GDPR Oddsmakers: Who, Where, When Will Enforcement Hit First?

The GDPR grace period ends today. Experts take their best guesses on when data protection authorities will strike - and what kind of organizations will be first to feel the sting of the EU privacy law.

Sara Peters, Senior Editor

May 25, 2018

9 Min Read

Alarm bells are ringing. The grace period is over. As of today, supervisory authorities are officially free to lay down enforcement action for the European Union's General Data Protection Regulation (GDPR). Now come the real questions: who gets hit first, for what, how hard, and when does the hammer drop?

There are probably as many answers to those question as there are supervisory authorities (SAs), and there are many, notes Omer Tene, vice president and chief knowledge officer of the International Association of Privacy Professionals. Tene points out that there are 28 different EU member states, and not only might they have individual federal authorities, but they may also have a dozen more for individual states - similar to the US system. Different authorities have different priorities and different "appetites" for litigation or punitive action, he says.

They also vary in their staffing and resources. As Michelle Dennedy, chief privacy officer of Cisco, puts it, the privacy field is small enough that almost everyone knows each other by name. While Tene doesn't think there has been a connection between the size of authorities' resources and the size of their appetities - some of the smaller ones going after the biggest companies in the past - Dennedy maintains it could affect the number of organizations they investigate.

GDPR sets down new rules about consent, requiring organizations to obtain individuals’ consent to collect, store, use, share, transmit, or sell their personal information for any reason – and an individual can withdraw that consent at any time, meaning that the organization must retrieve and destroy information as necessary. It includes rules about information security, including pseudonymization, encryption, and multi-factor authentication.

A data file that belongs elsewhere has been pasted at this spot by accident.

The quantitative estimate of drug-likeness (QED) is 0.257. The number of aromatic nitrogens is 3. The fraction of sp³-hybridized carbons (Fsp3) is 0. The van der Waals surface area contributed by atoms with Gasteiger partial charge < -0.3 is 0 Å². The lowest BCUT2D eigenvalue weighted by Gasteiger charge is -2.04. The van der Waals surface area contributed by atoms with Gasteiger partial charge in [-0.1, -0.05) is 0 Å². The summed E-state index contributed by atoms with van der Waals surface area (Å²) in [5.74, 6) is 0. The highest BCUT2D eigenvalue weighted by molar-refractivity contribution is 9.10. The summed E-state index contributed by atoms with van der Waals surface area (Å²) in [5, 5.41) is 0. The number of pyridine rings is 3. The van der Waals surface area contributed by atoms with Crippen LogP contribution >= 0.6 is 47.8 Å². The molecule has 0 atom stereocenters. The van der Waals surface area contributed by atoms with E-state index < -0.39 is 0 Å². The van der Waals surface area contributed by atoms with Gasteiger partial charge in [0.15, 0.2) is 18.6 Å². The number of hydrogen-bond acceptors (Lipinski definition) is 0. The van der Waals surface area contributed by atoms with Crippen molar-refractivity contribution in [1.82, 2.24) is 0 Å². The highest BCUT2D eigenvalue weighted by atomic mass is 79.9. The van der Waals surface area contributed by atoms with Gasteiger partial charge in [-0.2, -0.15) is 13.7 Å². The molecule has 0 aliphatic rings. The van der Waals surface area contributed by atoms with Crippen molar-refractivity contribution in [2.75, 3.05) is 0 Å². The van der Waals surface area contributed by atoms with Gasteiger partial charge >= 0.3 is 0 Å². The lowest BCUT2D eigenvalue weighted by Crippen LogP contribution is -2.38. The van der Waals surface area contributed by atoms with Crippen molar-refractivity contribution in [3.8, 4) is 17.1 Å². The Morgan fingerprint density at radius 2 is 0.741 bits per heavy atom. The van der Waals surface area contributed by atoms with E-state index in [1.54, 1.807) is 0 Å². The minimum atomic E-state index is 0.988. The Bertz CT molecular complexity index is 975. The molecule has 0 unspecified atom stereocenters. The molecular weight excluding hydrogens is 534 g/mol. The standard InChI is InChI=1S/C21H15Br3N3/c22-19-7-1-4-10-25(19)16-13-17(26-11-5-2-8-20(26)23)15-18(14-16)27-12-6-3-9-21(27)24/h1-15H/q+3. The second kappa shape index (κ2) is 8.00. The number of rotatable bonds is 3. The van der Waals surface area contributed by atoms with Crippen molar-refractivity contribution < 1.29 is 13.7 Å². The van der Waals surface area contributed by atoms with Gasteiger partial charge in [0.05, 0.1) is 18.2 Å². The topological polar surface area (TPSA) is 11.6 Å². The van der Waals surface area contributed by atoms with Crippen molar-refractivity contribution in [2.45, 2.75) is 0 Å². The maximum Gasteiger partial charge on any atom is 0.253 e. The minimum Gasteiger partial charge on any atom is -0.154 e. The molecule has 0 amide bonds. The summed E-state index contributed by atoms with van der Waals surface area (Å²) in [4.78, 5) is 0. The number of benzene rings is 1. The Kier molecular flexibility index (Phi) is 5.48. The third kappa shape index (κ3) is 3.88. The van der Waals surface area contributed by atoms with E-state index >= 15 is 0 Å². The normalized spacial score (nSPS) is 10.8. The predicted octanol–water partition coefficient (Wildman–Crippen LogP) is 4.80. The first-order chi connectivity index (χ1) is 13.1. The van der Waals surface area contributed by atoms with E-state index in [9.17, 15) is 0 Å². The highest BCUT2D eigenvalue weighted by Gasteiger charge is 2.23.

The law applies to the data of EU citizens, regardless of where the data resides, so it affects organizations across the globe.   

If you've started your compliance process but aren't finished, you might not need to lose sleep. Yet. 

"I don't think regulators are necessarily trying to play 'gotcha,'" says Greg Sparrow, senior vice president and general manager of CompliancePoint. Rather than trying to stick it to the organizations that don't have every control for every article in place yet, he says they're looking for "willful neglect" and "blatant disregard" for the law and its intent.

Dennedy agrees. "A good will effort [to comply] is worth a lot. ... You're definitely going to help limit your risk [of punitive action], and more importantly you're going to go a long way with your customers," she says.

Don't get too comfortable, though. The experts agree the enforcement actions - at least investigations - will come and come quickly. How quickly, and to whom? Here are the experts' best guesses: 

1. Individual Citizens (and 'Trolls') Press the Issue 

Individual citizens can also bring their civil cases against companies under GDPR, without waiting for the nation-state supervisory authorities to take the lead. Tene says that is another question mark for GDPR: what will individual complaints look like, and what impact will they have. 

The first volley has already been launched. Privacy group, led by activist Max Schrems, filed complaints against Facebook, Google, Instagram, and WhatsApp today. The companies are accused of forcing users to consent to targeted advertising to use the services, without being given a genuinely free choice.